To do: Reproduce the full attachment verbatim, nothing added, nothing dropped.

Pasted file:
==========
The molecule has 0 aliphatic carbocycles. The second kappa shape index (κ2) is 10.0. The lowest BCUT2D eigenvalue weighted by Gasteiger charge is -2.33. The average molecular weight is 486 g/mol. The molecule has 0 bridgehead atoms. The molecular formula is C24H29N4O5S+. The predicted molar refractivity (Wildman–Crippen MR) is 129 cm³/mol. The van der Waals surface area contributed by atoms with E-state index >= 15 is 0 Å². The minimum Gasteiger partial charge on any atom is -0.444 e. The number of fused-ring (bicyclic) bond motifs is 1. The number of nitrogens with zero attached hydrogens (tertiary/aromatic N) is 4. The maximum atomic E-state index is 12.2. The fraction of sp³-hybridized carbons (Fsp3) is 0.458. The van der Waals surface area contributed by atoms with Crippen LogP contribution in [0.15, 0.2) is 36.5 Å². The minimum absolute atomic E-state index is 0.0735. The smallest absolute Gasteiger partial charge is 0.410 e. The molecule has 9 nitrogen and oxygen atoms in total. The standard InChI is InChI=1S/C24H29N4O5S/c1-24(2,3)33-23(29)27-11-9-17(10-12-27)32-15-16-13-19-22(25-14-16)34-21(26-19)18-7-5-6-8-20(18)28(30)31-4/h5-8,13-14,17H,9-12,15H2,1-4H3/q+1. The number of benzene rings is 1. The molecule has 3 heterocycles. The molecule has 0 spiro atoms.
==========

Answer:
The molecule has 0 aliphatic carbocycles. The second kappa shape index (κ2) is 10.0. The lowest BCUT2D eigenvalue weighted by Gasteiger charge is -2.33. The average molecular weight is 486 g/mol. The molecule has 0 bridgehead atoms. The molecular formula is C24H29N4O5S+. The predicted molar refractivity (Wildman–Crippen MR) is 129 cm³/mol. The van der Waals surface area contributed by atoms with E-state index >= 15 is 0 Å². The minimum Gasteiger partial charge on any atom is -0.444 e. The number of fused-ring (bicyclic) bond motifs is 1. The number of nitrogens with zero attached hydrogens (tertiary/aromatic N) is 4. The maximum atomic E-state index is 12.2. The fraction of sp³-hybridized carbons (Fsp3) is 0.458. The van der Waals surface area contributed by atoms with Crippen LogP contribution in [0.15, 0.2) is 36.5 Å². The minimum absolute atomic E-state index is 0.0735. The smallest absolute Gasteiger partial charge is 0.410 e. The molecule has 9 nitrogen and oxygen atoms in total. The standard InChI is InChI=1S/C24H29N4O5S/c1-24(2,3)33-23(29)27-11-9-17(10-12-27)32-15-16-13-19-22(25-14-16)34-21(26-19)18-7-5-6-8-20(18)28(30)31-4/h5-8,13-14,17H,9-12,15H2,1-4H3/q+1. The number of benzene rings is 1. The molecule has 3 heterocycles. The molecule has 0 spiro atoms.